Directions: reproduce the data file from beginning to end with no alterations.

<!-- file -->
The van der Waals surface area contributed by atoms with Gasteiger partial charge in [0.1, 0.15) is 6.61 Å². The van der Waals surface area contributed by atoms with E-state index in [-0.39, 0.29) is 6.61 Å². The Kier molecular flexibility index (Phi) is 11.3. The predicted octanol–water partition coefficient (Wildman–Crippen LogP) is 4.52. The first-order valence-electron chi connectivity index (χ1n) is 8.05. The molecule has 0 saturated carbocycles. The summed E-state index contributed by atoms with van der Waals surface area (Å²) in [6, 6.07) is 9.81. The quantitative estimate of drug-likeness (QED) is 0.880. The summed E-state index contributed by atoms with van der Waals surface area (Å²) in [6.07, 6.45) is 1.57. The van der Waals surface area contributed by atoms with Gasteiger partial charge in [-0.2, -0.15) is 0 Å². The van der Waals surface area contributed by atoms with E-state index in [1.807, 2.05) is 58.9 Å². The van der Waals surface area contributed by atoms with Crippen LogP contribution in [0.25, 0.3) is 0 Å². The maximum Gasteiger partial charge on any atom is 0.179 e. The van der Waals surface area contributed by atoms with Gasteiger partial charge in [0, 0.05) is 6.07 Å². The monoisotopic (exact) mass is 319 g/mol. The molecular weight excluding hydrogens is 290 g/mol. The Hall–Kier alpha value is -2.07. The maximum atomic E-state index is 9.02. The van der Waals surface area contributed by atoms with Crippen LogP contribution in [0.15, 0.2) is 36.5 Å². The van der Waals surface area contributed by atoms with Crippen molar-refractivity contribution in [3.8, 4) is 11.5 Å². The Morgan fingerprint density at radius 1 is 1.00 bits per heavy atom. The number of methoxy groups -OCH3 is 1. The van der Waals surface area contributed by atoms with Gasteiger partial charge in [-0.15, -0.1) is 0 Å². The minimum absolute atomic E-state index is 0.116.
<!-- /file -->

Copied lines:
The van der Waals surface area contributed by atoms with Gasteiger partial charge in [0.1, 0.15) is 6.61 Å². The van der Waals surface area contributed by atoms with E-state index in [-0.39, 0.29) is 6.61 Å². The Kier molecular flexibility index (Phi) is 11.3. The predicted octanol–water partition coefficient (Wildman–Crippen LogP) is 4.52. The first-order valence-electron chi connectivity index (χ1n) is 8.05. The molecule has 0 saturated carbocycles. The summed E-state index contributed by atoms with van der Waals surface area (Å²) in [6, 6.07) is 9.81. The quantitative estimate of drug-likeness (QED) is 0.880. The summed E-state index contributed by atoms with van der Waals surface area (Å²) in [6.07, 6.45) is 1.57. The van der Waals surface area contributed by atoms with Gasteiger partial charge in [-0.2, -0.15) is 0 Å². The van der Waals surface area contributed by atoms with E-state index in [1.807, 2.05) is 58.9 Å². The van der Waals surface area contributed by atoms with Crippen LogP contribution in [0.25, 0.3) is 0 Å². The maximum Gasteiger partial charge on any atom is 0.179 e. The van der Waals surface area contributed by atoms with Gasteiger partial charge in [0, 0.05) is 6.07 Å². The monoisotopic (exact) mass is 319 g/mol. The molecular weight excluding hydrogens is 290 g/mol. The Hall–Kier alpha value is -2.07. The maximum atomic E-state index is 9.02. The van der Waals surface area contributed by atoms with Crippen LogP contribution in [0.15, 0.2) is 36.5 Å². The van der Waals surface area contributed by atoms with Crippen molar-refractivity contribution in [3.8, 4) is 11.5 Å². The Morgan fingerprint density at radius 1 is 1.00 bits per heavy atom. The number of methoxy groups -OCH3 is 1. The van der Waals surface area contributed by atoms with Gasteiger partial charge in [-0.15, -0.1) is 0 Å². The minimum absolute atomic E-state index is 0.116.